Chris Garrison, PhD, RN, CNE, CHSE

Tell us about your personal and professional background.  

Dr. Chris Garrison HeadshotI am an Associate Teaching Professor at the Penn State College of Nursing and Director of the Simulation Laboratory at the University Park campus.  I received a BS in Human Development from Penn State, an AAS in Nursing from Northern Virginia Community College, an MSN as an adult/gero nurse practitioner from George Mason University, and my PhD in nursing education from Nova Southeastern University. I taught nursing for 6 years at the University of South Florida and 2 years at St. Petersburg College before accepting my present position 7 years ago. I have been certified as a nurse educator (CNE) through the National League for Nursing since 2007 and as a certified healthcare simulation educator (CHSE) through the Society for Simulation in Healthcare since 2018. In addition to my simulation role, I am the lead instructor for a pathophysiology course and a senior medical-surgical course. I am the chair of the INACSL webinar committee and a continuing education nurse planner for INACSL webinars. My current research is focused on the impact of virtual simulation and computer-based tutors on learning outcomes.  

How did you become interested in simulation?

I attended a workshop on simulation in 2007. After this workshop, in collaboration with my colleagues, we developed and piloted a simulation for the med/surg course that I was teaching in. It became evident that simulation had a tremendous impact on students' ability to apply important concepts in a clinical context. I realized that this method of instruction needed to be infused throughout the curriculum and I became invested in learning as much as I can about how to use simulation with my students.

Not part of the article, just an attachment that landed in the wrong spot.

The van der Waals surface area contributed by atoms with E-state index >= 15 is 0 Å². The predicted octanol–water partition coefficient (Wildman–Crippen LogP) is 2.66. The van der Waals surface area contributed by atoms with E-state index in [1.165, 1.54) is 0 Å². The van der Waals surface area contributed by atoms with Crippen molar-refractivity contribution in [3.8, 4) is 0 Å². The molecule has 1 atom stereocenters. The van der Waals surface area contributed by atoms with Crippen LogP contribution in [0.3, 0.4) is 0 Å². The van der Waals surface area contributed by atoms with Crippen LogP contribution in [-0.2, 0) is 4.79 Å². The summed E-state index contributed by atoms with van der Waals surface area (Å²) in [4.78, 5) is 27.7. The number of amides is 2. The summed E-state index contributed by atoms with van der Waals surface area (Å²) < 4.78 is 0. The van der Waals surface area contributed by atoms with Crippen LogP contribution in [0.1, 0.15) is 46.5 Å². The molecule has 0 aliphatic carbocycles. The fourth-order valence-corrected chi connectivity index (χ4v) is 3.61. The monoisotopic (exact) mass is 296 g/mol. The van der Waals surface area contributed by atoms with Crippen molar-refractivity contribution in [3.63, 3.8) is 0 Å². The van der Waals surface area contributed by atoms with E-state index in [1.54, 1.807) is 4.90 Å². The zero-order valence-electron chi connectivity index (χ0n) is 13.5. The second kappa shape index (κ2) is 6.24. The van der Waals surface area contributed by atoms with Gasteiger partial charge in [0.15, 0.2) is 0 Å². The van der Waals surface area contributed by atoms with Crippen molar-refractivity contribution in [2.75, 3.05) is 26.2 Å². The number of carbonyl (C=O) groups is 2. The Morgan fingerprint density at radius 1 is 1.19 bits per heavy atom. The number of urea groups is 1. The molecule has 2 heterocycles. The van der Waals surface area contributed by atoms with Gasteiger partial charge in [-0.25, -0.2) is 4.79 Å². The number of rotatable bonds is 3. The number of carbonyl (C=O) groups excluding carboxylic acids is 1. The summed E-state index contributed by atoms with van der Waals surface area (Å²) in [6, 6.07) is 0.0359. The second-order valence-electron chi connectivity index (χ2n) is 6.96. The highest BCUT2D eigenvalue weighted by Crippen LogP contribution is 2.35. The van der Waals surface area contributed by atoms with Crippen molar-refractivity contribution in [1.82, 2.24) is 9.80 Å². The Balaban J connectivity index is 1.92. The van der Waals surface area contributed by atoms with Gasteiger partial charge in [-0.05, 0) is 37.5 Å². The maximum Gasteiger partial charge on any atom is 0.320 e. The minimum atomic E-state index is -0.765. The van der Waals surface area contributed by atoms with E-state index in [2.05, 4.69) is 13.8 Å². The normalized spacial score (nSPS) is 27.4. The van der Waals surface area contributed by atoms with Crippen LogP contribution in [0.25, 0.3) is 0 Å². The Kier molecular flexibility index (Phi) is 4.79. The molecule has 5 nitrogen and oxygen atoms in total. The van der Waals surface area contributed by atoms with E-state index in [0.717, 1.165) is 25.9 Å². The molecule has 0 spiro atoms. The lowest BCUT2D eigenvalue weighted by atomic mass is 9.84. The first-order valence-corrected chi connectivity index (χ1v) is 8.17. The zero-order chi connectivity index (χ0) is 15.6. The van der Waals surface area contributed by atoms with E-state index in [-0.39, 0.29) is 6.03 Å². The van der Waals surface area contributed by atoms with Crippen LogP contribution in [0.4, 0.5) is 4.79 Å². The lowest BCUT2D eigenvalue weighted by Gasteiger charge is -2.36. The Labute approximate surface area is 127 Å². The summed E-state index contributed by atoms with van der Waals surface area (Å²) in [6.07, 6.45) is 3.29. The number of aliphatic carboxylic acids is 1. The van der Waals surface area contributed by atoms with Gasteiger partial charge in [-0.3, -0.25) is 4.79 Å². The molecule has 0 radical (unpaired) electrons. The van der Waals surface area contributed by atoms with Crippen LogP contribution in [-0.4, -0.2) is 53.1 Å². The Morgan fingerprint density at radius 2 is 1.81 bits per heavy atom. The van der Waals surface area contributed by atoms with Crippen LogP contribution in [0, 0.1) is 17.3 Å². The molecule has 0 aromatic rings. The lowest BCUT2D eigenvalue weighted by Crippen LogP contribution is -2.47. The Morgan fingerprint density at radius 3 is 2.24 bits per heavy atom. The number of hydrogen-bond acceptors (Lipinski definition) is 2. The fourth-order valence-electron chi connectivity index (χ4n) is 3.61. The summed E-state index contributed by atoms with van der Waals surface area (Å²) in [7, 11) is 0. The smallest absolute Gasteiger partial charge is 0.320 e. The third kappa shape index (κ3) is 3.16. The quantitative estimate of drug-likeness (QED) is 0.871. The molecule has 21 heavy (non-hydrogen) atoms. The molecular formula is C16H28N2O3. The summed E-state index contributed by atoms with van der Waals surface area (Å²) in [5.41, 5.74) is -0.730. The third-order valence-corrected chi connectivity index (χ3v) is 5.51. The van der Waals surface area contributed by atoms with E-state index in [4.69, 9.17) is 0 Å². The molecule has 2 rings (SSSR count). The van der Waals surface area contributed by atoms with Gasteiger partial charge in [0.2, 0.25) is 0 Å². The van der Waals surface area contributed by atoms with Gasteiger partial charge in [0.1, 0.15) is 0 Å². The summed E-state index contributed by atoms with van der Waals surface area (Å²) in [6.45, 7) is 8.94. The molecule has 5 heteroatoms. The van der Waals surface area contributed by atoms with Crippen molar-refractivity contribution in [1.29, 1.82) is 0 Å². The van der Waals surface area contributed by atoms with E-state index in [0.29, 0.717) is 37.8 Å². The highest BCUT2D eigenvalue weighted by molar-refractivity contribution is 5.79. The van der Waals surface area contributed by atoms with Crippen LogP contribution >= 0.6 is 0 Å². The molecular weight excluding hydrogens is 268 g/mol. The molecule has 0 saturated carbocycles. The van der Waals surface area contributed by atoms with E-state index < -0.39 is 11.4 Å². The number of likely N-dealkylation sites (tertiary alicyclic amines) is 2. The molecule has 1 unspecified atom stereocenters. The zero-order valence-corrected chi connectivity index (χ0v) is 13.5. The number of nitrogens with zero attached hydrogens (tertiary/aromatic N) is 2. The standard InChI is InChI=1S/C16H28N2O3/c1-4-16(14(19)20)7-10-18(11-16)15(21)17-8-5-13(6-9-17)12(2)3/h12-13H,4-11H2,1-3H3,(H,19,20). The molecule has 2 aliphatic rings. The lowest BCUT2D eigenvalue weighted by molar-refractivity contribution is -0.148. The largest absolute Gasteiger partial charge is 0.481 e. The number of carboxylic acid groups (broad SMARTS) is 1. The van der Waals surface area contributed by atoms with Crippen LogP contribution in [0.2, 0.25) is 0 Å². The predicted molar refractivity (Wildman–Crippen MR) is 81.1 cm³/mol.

Explain your current role in simulation.

I am responsible for the development and implementation of simulation across the curriculum at my campus. This role includes the development of simulations, curriculum integration, faculty development, as well as facilitation and debriefing of simulations.  In collaboration with two colleagues from other Penn State campuses, we developed a faculty development course for simulation education.   

What value do you see in simulation as a teaching-learning strategy?

I strongly believe that too much emphasis in clinical nursing education is placed on tasks. Many students and even some instructors are primarily task-oriented. Simulation, when appropriately designed and combined with effective debriefing, is an excellent strategy to help students to develop the ability to view the whole picture of what is going on with their patients and move beyond simply completing the tasks.  

How have the INACSL Standards of Best Practice impacted your simulation program?

The INACSL standards are integral to a quality simulation-based learning experience. In my role as simulation director, I work to ensure that the standards are consistently implemented in all simulations across the curriculum.

In closing, what advice do you have for simulation educators?

It is so helpful to find a mentor. There are so many talented simulation educators who are willing to share their knowledge and encourage your development. One of the best experiences I have had in my career was participating in the NLN Leadership Development Program for Simulation Educators.  It helped me become a better, leader, scholar, and educator. Attend a simulation conference, such as the INACSL Annual Conference.  You will come away energized with great new ideas that can enhance your teaching.  It will also give you the opportunity to network with other educators who are passionate about simulation.